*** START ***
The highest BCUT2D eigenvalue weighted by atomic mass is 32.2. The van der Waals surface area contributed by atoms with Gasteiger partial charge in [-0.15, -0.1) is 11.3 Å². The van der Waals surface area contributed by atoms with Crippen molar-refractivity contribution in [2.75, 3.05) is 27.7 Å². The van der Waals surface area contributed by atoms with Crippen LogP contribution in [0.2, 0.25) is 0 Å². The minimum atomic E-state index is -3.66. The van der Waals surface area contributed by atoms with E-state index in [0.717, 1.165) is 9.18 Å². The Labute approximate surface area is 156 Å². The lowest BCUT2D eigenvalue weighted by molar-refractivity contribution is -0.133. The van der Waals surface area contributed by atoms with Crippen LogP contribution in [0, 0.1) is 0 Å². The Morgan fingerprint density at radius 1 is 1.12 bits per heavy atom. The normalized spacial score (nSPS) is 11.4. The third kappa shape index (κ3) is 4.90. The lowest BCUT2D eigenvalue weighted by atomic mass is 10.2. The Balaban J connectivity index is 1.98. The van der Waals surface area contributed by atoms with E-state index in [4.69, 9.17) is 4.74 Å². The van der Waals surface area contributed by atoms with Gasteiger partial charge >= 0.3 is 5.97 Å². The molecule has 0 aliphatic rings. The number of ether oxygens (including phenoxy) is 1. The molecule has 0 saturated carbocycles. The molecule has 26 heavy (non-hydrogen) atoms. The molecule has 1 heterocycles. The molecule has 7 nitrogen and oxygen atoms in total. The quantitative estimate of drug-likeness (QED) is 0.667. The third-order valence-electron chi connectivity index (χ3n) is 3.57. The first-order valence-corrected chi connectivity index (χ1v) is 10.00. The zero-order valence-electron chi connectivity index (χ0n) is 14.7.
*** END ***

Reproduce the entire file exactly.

The highest BCUT2D eigenvalue weighted by atomic mass is 32.2. The van der Waals surface area contributed by atoms with Gasteiger partial charge in [-0.15, -0.1) is 11.3 Å². The van der Waals surface area contributed by atoms with Crippen molar-refractivity contribution in [2.75, 3.05) is 27.7 Å². The van der Waals surface area contributed by atoms with Crippen LogP contribution in [0.2, 0.25) is 0 Å². The minimum atomic E-state index is -3.66. The van der Waals surface area contributed by atoms with E-state index in [0.717, 1.165) is 9.18 Å². The Labute approximate surface area is 156 Å². The lowest BCUT2D eigenvalue weighted by molar-refractivity contribution is -0.133. The van der Waals surface area contributed by atoms with Crippen LogP contribution in [0, 0.1) is 0 Å². The Morgan fingerprint density at radius 1 is 1.12 bits per heavy atom. The normalized spacial score (nSPS) is 11.4. The third kappa shape index (κ3) is 4.90. The lowest BCUT2D eigenvalue weighted by atomic mass is 10.2. The Balaban J connectivity index is 1.98. The van der Waals surface area contributed by atoms with E-state index in [4.69, 9.17) is 4.74 Å². The van der Waals surface area contributed by atoms with Gasteiger partial charge >= 0.3 is 5.97 Å². The molecule has 0 aliphatic rings. The number of ether oxygens (including phenoxy) is 1. The molecule has 0 saturated carbocycles. The molecule has 26 heavy (non-hydrogen) atoms. The molecule has 1 heterocycles. The molecule has 7 nitrogen and oxygen atoms in total. The quantitative estimate of drug-likeness (QED) is 0.667. The third-order valence-electron chi connectivity index (χ3n) is 3.57. The first-order valence-corrected chi connectivity index (χ1v) is 10.00. The zero-order valence-electron chi connectivity index (χ0n) is 14.7.